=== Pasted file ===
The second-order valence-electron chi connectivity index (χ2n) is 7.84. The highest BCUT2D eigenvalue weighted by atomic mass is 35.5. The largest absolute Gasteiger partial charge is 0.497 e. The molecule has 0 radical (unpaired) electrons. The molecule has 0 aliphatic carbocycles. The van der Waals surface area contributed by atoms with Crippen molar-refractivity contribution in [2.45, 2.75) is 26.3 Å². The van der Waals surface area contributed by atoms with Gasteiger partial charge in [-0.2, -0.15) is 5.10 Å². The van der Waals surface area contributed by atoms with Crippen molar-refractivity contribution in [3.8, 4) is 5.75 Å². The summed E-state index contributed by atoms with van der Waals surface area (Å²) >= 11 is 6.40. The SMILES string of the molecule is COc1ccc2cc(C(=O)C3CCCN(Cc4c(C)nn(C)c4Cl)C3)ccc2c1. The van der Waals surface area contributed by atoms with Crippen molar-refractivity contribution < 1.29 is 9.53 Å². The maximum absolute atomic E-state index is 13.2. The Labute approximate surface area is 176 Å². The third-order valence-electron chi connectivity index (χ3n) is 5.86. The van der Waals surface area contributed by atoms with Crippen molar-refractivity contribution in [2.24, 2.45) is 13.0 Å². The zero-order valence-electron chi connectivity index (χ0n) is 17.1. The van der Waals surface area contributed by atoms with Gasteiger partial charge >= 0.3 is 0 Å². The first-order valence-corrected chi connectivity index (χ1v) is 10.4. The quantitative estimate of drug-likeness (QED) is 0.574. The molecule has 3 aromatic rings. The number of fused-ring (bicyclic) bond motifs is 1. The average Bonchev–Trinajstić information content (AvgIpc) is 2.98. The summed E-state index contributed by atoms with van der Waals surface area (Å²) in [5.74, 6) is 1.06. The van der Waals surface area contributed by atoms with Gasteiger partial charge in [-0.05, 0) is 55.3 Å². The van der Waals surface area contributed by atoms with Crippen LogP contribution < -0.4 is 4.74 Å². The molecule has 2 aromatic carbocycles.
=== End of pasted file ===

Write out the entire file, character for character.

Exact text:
The second-order valence-electron chi connectivity index (χ2n) is 7.84. The highest BCUT2D eigenvalue weighted by atomic mass is 35.5. The largest absolute Gasteiger partial charge is 0.497 e. The molecule has 0 radical (unpaired) electrons. The molecule has 0 aliphatic carbocycles. The van der Waals surface area contributed by atoms with Crippen molar-refractivity contribution in [2.45, 2.75) is 26.3 Å². The van der Waals surface area contributed by atoms with Gasteiger partial charge in [-0.2, -0.15) is 5.10 Å². The van der Waals surface area contributed by atoms with Crippen molar-refractivity contribution in [3.8, 4) is 5.75 Å². The summed E-state index contributed by atoms with van der Waals surface area (Å²) >= 11 is 6.40. The SMILES string of the molecule is COc1ccc2cc(C(=O)C3CCCN(Cc4c(C)nn(C)c4Cl)C3)ccc2c1. The van der Waals surface area contributed by atoms with Crippen molar-refractivity contribution < 1.29 is 9.53 Å². The maximum absolute atomic E-state index is 13.2. The Labute approximate surface area is 176 Å². The third-order valence-electron chi connectivity index (χ3n) is 5.86. The van der Waals surface area contributed by atoms with Crippen molar-refractivity contribution in [2.24, 2.45) is 13.0 Å². The zero-order valence-electron chi connectivity index (χ0n) is 17.1. The van der Waals surface area contributed by atoms with Gasteiger partial charge >= 0.3 is 0 Å². The first-order valence-corrected chi connectivity index (χ1v) is 10.4. The quantitative estimate of drug-likeness (QED) is 0.574. The molecule has 3 aromatic rings. The number of fused-ring (bicyclic) bond motifs is 1. The average Bonchev–Trinajstić information content (AvgIpc) is 2.98. The summed E-state index contributed by atoms with van der Waals surface area (Å²) in [5.74, 6) is 1.06. The van der Waals surface area contributed by atoms with Gasteiger partial charge in [-0.05, 0) is 55.3 Å². The van der Waals surface area contributed by atoms with Crippen LogP contribution < -0.4 is 4.74 Å². The molecule has 2 aromatic carbocycles.